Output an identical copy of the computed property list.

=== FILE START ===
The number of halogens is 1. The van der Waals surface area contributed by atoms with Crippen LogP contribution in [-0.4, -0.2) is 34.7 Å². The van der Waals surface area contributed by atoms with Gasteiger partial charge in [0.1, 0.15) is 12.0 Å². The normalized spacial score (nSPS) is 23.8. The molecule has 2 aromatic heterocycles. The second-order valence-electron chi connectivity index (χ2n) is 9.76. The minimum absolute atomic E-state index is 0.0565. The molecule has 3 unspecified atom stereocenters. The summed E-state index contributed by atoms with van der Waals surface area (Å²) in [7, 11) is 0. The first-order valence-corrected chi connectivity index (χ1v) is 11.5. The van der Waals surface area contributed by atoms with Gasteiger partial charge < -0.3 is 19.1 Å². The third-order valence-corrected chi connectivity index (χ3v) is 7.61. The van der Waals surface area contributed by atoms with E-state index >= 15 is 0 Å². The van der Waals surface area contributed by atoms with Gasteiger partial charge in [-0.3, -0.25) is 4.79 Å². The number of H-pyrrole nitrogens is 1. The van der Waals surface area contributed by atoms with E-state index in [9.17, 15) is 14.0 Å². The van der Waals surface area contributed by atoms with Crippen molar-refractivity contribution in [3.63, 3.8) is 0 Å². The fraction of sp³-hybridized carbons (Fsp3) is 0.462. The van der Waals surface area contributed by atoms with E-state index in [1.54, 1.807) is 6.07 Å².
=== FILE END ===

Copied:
The number of halogens is 1. The van der Waals surface area contributed by atoms with Crippen LogP contribution in [-0.4, -0.2) is 34.7 Å². The van der Waals surface area contributed by atoms with Gasteiger partial charge in [0.1, 0.15) is 12.0 Å². The normalized spacial score (nSPS) is 23.8. The molecule has 2 aromatic heterocycles. The second-order valence-electron chi connectivity index (χ2n) is 9.76. The minimum absolute atomic E-state index is 0.0565. The molecule has 3 unspecified atom stereocenters. The summed E-state index contributed by atoms with van der Waals surface area (Å²) in [7, 11) is 0. The first-order valence-corrected chi connectivity index (χ1v) is 11.5. The van der Waals surface area contributed by atoms with Gasteiger partial charge < -0.3 is 19.1 Å². The third-order valence-corrected chi connectivity index (χ3v) is 7.61. The van der Waals surface area contributed by atoms with E-state index >= 15 is 0 Å². The van der Waals surface area contributed by atoms with Gasteiger partial charge in [-0.3, -0.25) is 4.79 Å². The number of H-pyrrole nitrogens is 1. The van der Waals surface area contributed by atoms with E-state index in [9.17, 15) is 14.0 Å². The van der Waals surface area contributed by atoms with Crippen molar-refractivity contribution in [3.63, 3.8) is 0 Å². The fraction of sp³-hybridized carbons (Fsp3) is 0.462. The van der Waals surface area contributed by atoms with E-state index in [1.54, 1.807) is 6.07 Å².